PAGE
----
It’s almost Thanksgiving…
And you might think it’s enough that your home is decorated with attractive furniture positioned just so atop beautiful rugs, while great art hangs on the walls and collected curios adorn the appropriate surfaces.
But it’s not.
If there’s a smudge on the wall, a ring on the table, and a dent in your fancy painting, all eyes will be drawn there.
Sure blemishes happen–because life happens–but they can make your carefully designed rooms look worse for wear.
The good news is there are tricks to remedy such things. Designer trade secrets, if you will.
Here are some of the best of them.
Dented canvases: I have fixed two canvases I thought were surely dented and wrinkled for life with this method. The remedy is as simple as using a wet sponge to saturate the back of your canvas in the area of the dent. Important: wet only the back of the canvas, never the front! Set the canvas outside to dry with the moistened back facing the sun. As the canvas dries, it will shrink and tighten. As a result, the dent will (almost magically!) disappear.
Scratches on wood: A scratch on dark wood floors or furniture appears light and draws attention to itself. In order to blend it into obscurity, we need to make it dark again. This can be done with a felt-tipped furniture marker in the right shade (available at your local home improvement store). Make sure to draw only on the scratch, not the surrounding area. Brown shoe polish also works wonders.
Recently, I tried a new remedy mixing 1 tablespoon coffee with 2 teaspoons of hot water.
Using a cotton swab, I applied the solution to the scratched leg of a chair that our new puppy has recently discovered.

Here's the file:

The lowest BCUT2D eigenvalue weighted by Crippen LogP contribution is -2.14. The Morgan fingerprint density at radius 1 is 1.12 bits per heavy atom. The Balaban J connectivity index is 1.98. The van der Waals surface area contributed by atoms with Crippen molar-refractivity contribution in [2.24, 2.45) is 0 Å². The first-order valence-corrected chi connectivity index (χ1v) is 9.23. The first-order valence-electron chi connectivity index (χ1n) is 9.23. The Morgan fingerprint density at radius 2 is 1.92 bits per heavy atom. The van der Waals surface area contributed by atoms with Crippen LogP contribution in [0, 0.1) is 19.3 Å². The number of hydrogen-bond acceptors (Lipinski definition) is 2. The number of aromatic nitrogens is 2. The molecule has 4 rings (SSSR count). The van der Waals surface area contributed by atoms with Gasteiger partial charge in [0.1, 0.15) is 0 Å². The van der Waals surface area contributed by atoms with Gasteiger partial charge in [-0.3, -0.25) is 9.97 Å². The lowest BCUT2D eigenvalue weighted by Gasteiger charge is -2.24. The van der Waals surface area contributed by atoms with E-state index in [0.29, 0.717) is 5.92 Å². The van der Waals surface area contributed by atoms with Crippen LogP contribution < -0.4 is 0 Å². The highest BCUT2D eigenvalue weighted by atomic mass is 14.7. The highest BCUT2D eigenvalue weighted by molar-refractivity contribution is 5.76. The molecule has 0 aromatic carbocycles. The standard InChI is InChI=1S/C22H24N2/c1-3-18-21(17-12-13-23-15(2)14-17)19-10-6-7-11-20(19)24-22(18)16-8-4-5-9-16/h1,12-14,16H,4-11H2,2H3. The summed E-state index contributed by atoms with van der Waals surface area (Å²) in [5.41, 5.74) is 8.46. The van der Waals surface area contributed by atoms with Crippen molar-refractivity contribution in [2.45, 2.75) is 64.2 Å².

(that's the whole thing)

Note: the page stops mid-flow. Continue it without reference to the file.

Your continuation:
After letting the solution soak in a moment, I wiped away the excess. While the indentation is still there (oh, puppy teeth) now that it’s the same color as the wood, it’s barely noticeable.
For light, all-over scratches on hardwood floors, I use a product called Wood Floor Refresher by Bona. You apply it the same as you would a hardwood floor cleaner and it can make an old hardwood floor look new again.
Scuffs and smudges: Who doesn’t have scuffs and smudges on their baseboards, doors, and walls? Not you if you use Mr. Clean’s Magic Eraser. True to its name, it lifts marks like magic and with ease. A word of caution: because it can dull an otherwise high-gloss surface, test it in an inconspicuous spot, first.
Rings on wood: True story: My Ostrich egg-esque ceramic vase that I loved so much from West Elm (the one on the far left if you click on this link) leaked and left behind crusty mineral deposits on our wood buffet. To fix it, I made a solution of equal parts olive oil and white vinegar. Using a paper towel, I rubbed the liquid into the ring, making sure to rub with the grain, until the ring disappeared. I feathered out any extra liquid and used a clean paper towel to wipe the entire surface clean.
Holes in walls: Stop. Are you using picture hangers to hang your artwork? If not, you should. They make the tiniest of holes and are sold by the weight they can handle so you’ll never risk hanging a piece that won’t be properly supported. But what if you hung it wrong the first time and need to make the evidence disappear? While wall spackle is best, in a pinch white toothpaste will fill holes 1/4″ and smaller. Squeeze it into the hole and use a credit card to remove the surplus. Allow to dry. If there is any shrinkage, repeat as necessary. Touch up with a spot of paint, if needed.
Keep it straight: So you found the perfect spot to hang your art and then you walked back into the room and it had shifted. Breezes, sinking holes, poltergeists, whatever the cause, hung art can move and you can keep it straight with QuakeHold Museum Putty. It comes in a shade of buff and with the consistency of previously chewed bubble gum–but with none of the gross-out factor. Pinch off a small amount and roll it into a ball. Place a ball behind each corner of your wall-mounted art and press the art into place.
Streak-free: For streak-less mirrors and windows and glass on framed pieces, make your own natural cleaner. You’ll avoid the cost and chemicals of the store bought stuff and have a superior product. Pour equal pats white vinegar and warm water into a spray bottle; mist your surface and wipe clean with newspaper. Undiluted vinegar can be used to remove the sticky price tag residue off the glossy surface of a newly purchased mirror.
Isn’t that a neat (and very streak-free) kitchen pendant? Source: Cristina Cleveland
This post is an adaptation of my column Design Intervention and originally appeared in the Santa Barbara News-Press.
Happy (it’s almost here) Thanksgiving!